I was privileged enough to get early access to this study and have to say over the last few weeks I have reflected on their skelton and see some real merit for using BSIMM in enterprise environments. It dictates a well rounded maturing process that can easily be adopted, even if in stages, to significantly increase the security effectiveness of a company's development process.

I highly recommend to take a look at it. You can download it here.

If there is one criticism I would have on BSIMM, it is that it has a requirement of scale. In the study, the median for a software security group (SSG) is 35 to 40 people, which is much too large for a majority of software companies out there. With the adoption of many agile software development paradigms, teams are getting smaller, not bigger, and are becoming isolated from main development teams. Especially if outsourced. And in actuality, it is my belief its these smaller teams that would benefit most from a software security development lifecycle that is better studied, understood and adopted. It's one of the reasons I like the Microsoft SDL process. It works with small teams of 5 or 10 people in the entire team.

However, that is no reason to dismiss BSIMM. From the 110 activities, although some simply don't fit, much does, irregarless of the size of the team. The requirement is that it be bought into... shifting culture and defining attitude. What was interesting to see was the top 10 activities seen through most companies studied. They include:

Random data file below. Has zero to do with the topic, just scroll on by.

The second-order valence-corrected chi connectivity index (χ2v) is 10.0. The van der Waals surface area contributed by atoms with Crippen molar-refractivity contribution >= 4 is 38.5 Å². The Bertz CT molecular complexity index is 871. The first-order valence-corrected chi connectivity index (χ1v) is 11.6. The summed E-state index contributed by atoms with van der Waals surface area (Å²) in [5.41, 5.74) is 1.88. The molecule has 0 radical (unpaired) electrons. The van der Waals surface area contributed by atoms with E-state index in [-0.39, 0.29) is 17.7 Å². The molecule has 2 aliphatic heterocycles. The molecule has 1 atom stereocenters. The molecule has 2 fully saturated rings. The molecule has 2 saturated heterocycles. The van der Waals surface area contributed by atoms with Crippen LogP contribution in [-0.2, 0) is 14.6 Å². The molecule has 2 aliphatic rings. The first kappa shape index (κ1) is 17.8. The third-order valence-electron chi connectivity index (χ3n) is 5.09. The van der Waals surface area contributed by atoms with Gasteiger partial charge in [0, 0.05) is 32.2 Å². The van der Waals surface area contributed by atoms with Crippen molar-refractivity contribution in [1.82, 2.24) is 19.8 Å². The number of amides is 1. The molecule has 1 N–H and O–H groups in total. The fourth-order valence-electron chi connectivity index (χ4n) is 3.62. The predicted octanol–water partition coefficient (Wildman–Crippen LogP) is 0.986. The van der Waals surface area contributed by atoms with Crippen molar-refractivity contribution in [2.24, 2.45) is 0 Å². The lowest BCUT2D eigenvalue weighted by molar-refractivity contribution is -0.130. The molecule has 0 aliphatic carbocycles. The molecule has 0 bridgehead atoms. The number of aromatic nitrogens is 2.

• Create evangelism role/internal marketing
  • Create policy
  • Provide awareness training
  • Create/use material specific to company history
  • Build/publish security features (authentication, role management, key management, audit/log, crypto, protocols)
  • Have SSG lead review efforts
  • Use automated tools along with manual review
  • Integrate black box security tools into the QA process (including protocol fuzzing)
  • Use external pen testers to find problems
  • Ensure host/network security basics in place

Sounds like good advice to me.

I'd like to congratulate Gary and his peers on an interesting study. And I hope others in the industry will look up this research and see how they can adopt it to their own development processes. With any luck, we can see adaptations to allow this to work with considerably smaller teams.

Posted by SilverStr at 08:49 PM | Comments (0) | TrackBack

March 02, 2009

Using Information Cards when using Microsoft services

I am down on the Microsoft campus for the week hanging with other security professionals. As I was coming to the building to listen to Steve Riley a few Security MVPs and I were talking about identity and I was surprised to hear that they didn't realize you can use a managed Information Card issued by Microsoft Live ID to provide single sign on to most of Microsoft's ecosystem. I use mine all the time, giving me single sign-on to MSDN, TechNet, Live, Connect etc.

Back in 2007 I actually blogged how to do this. But most people didn't realize that it has been rolled out to work with production services now, and has for some time (as a beta). So this blog is to provide a link on how to do this.

Rather simple.... just go here: https://login.live.com/beta/managecards.srf

Doing that will get you issued a managed card which you can use on XPSP3, Vista and Windows 7 workstations. When you sign up, you will now have an option to present an information card. It looks like this:

So if you ever find yourself complaining that you hate entering your Passport/LiveID password all the time when logging into Microsoft services, fear not. Use an Information Card and take advantage of single sign-on!...

Posted by SilverStr at 08:05 AM | Comments (1) | TrackBack